A month after India banned ByteDance-owned TikTok, the most popular short video app in the country, along with 58 other apps in June, homegrown social media platform ShareChat saw an increasing interest from Silicon Valley.
According to local media reports, the Bengaluru-based startup is in talks with Microsoft and Google to raise a fresh round of funding. ShareChat is reportedly looking to raise USD 150-200 million to expand its platform as it attempts to make its month-old short video app Moj the next TikTok, a goal which dozens of other Indian short video apps are eyeing.
ShareChat is also in discussions with its existing investors SAIF Partners, Lightspeed Venture Partners, and Twitter to raise USD 200 million. To date, it has raised a total of USD 223 million.
The fact that ShareChat already has Twitter on its cap table, definitely adds to the value and credibility the startup holds in the eyes of global institutional tech investors. The American micro-blogging giant had led a USD 100 million Series D round in the Indian startup a year ago.
In 2015, ShareChat started as a content sharing platform from where users could post local content on WhatsApp. After three different pivots and numerous iterations, co-founders Ankush Sachdeva, Bhanu Singh, and Farid Ahsan have reached the current version–a regional language platform where users can share content, consume videos, see the trending topics, and chat with other users, among other things. It is available in 15 local languages but does not have English as an option. This essentially means the company is specifically targeting content creators and content consumers in tier 2, 3, and 4 cities.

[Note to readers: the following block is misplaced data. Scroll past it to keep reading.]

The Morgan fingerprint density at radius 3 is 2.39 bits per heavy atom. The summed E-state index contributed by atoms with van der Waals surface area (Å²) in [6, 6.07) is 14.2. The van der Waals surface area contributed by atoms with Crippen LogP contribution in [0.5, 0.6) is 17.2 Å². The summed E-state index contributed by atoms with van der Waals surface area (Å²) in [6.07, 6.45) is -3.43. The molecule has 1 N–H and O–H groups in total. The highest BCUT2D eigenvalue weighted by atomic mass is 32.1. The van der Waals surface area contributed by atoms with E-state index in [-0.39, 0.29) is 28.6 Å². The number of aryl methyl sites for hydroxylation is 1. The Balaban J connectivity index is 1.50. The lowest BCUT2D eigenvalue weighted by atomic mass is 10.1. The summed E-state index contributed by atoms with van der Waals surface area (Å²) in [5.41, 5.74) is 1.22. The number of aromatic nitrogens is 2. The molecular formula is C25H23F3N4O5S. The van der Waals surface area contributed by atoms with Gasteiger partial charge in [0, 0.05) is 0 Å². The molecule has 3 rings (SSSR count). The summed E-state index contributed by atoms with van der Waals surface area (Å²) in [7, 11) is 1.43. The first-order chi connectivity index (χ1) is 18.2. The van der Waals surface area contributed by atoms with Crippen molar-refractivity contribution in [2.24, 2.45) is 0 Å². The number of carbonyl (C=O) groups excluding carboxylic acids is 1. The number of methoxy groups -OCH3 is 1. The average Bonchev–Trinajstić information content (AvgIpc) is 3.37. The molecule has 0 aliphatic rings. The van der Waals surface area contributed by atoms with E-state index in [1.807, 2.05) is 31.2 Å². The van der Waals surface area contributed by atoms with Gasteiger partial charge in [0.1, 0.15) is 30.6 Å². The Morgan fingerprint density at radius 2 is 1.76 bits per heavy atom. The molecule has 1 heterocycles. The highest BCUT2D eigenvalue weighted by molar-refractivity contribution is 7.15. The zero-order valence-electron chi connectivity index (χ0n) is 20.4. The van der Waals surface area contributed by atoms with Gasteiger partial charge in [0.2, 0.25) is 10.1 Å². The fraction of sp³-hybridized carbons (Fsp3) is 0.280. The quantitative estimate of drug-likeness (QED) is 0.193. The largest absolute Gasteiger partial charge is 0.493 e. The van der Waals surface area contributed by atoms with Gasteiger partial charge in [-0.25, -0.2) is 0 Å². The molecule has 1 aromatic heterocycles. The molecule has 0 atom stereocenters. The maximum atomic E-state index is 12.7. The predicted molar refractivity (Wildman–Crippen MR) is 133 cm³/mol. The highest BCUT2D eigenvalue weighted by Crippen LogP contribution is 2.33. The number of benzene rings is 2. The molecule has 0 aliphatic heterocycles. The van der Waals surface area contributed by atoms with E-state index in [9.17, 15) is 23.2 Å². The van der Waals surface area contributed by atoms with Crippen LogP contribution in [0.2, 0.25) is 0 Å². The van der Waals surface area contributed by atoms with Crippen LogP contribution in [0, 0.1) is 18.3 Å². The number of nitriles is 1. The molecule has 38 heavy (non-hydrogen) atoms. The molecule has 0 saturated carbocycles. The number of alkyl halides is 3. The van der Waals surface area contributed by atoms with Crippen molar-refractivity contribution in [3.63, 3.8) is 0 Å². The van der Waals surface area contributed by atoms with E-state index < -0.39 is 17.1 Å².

Within three years of its operations, the news of its popularity reached China. To ensure it doesn’t lose the market share in India, ByteDance rolled out Helo, a replica of ShareChat in June 2018. Later that year, ShareChat took ByteDance to court for copying the product design–its features, appearance, and overall look and feel, and said Helo copied its adwords on Google so that when users search for ShareChat, Helo appears first. The Indian court barred Helo from using ‘Share’, ‘Chat’, and ‘ShareChat’ as keywords on Google’s AdWords platform. It also had to change its design in November that year, complying with the court orders.
At a time when ShareChat was losing its market share to ByteDance’s two platforms, the latter half of 2020 turned out to be on its side. When the ban on TikTok and Helo was announced, ShareChat realized this is the moment it had been waiting for and within two days it launched Moj, its own version of TikTok. The rush to quickly fill the gap left open by TikTok was so high that its initial version didn’t even have an option to create and upload videos. As it garnered users who were addicted to just watch short-videos, it eventually added video creating and uploading tools.
The value proposition of both platforms is different. ShareChat is trying to tap into the mass user base that wants to read, create, and share motivational quotes, posters, or GIFs related to daily greetings, religious photos, jokes, and sports clippings, among others. The platform makes it easy for users to create and share such content—not just on the app but on WhatsApp, which remains the largest platform to consume such media.